Before I read Ruth Stout's gardening book, I aggressively battled weeds with all sorts of hoes, cultivators, and tillers. Every weekend I was out there chopping weeds. The garden looked good March thru June. July got real iffy. By August the weeds began to win. By September the battle was lost. It happened every year. Some years the battle was lost by mid-July. I only had one day a week to use for battling weeds back then, so maybe if I had had more time the outcome would have been better. But I suspect not.
|A pile of weeds ready for grinding up|
|Weeds make a nice mulch when ground up.|
When I started this farm here in Hawaii, I was in desperate need of compost and mulch. Back in NJ one could always get the town or utilities to drop off truckloads of trees chippings. Landscapers were happy to dump their truckload of grass clippings. In autumn bags and bags of leaves were free for the taking. Stable operators were glad to have people come cart their manure and wood shavings piles away. The local sawmill dumped sawdust by the cart load by the roadway for people to take. But here, things are different. No free green waste in abundance. (For a while the county dumped free green waste mulch in Waiohinu, but alas, no more.) Therefore the number one use for weeds for me is as green waste to be collected and chopped into mulch.
Weeds seldom overcome the garden because of the mulching. But along the driveway, around the rock wall, in the pastures and woods, and on the rocky areas weeds constantly regrow. This means that I have a nice source of green material that I can harvest whenever I need it. To me it is a crop, not a bane. I guess it's just a mental adjustment. Funny thing now is that during times of drought, I'm wishing that the weeds would grow!
# 2 use for weeds: compost ingredient. No way, you're gonna say! Weed seeds! Well, if I properly manage the composting, weed seeds don't survive. I monitor the temperature of the piles and attempt to get them to a minimum of 165 with each turning. That seems to be sufficient. I simply don't have weeds sprouting out of my compost. If I see it happening, I know I did something very, very wrong. If I don't get the pile hot enough, then weed seeds will survive. The tricky part is getting the cooler outside sections turned over into the center so that material can also heat up.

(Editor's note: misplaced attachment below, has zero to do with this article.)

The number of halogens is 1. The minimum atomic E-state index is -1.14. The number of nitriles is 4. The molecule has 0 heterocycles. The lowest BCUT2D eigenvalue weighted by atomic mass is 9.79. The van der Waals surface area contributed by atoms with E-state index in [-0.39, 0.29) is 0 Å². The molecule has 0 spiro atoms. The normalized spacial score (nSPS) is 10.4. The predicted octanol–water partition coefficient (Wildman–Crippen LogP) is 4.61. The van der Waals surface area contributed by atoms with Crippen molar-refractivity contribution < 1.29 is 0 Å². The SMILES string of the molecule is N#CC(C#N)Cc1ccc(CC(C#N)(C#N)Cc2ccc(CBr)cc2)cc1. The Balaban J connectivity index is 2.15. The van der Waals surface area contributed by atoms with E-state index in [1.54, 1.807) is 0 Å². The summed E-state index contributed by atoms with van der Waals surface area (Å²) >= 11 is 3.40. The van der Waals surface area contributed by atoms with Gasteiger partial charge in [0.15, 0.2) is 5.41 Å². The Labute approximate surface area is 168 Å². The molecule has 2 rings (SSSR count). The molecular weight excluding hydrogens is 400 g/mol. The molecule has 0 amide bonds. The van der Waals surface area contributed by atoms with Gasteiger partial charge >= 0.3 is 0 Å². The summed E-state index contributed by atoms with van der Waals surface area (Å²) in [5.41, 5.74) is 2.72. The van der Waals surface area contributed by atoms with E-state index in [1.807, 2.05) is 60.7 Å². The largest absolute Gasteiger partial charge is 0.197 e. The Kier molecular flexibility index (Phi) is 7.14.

Certain weeds work out as animal fodder. The horse, sheep, and goat seek out certain plants that I call weeds. I watch the critters to see which ones they like. Those I allow to stay in the pastures in order to give the livestock variety. I don't know the names of most of those weeds, but I can identify them by sight. I've even purposely sown some of those weeds into the pastures, especially plantains.
Some plants that are called weeds are edible. I've transplanted nasturtiums and purslane into the garden. I found them growing as weeds. Plantain is also edible, but I haven't tried it.
Weeds in the garden can be very useful, so I don't try to eliminate them all. So the garden looks a little weedy. Who cares. The weeds I allow to remain serve a purpose as long as they don't over populate. Some serve as a trap crop for insect pests. For example, whitefly seems to infest nasturtiums long before they move to other crops. So the nasturtiums alert me to the problem so that I can take action. Usually just plucking the infested nasturtium plants is enough to knock the whitefly population way back. Other weeds are very susceptible to mildew, alerting me to take action with the vegetable crops. Weeds can also tell me a little about the condition of the soil. If the new weed seedlings look lush, things are most likely ok. But if they are spindly or off color, then I need to test the soil and make adjustments. I know that certain weeds thrive in spite of poor soil, but that isn't an issue. My garden soil is improved, so it just needs to be tweaked.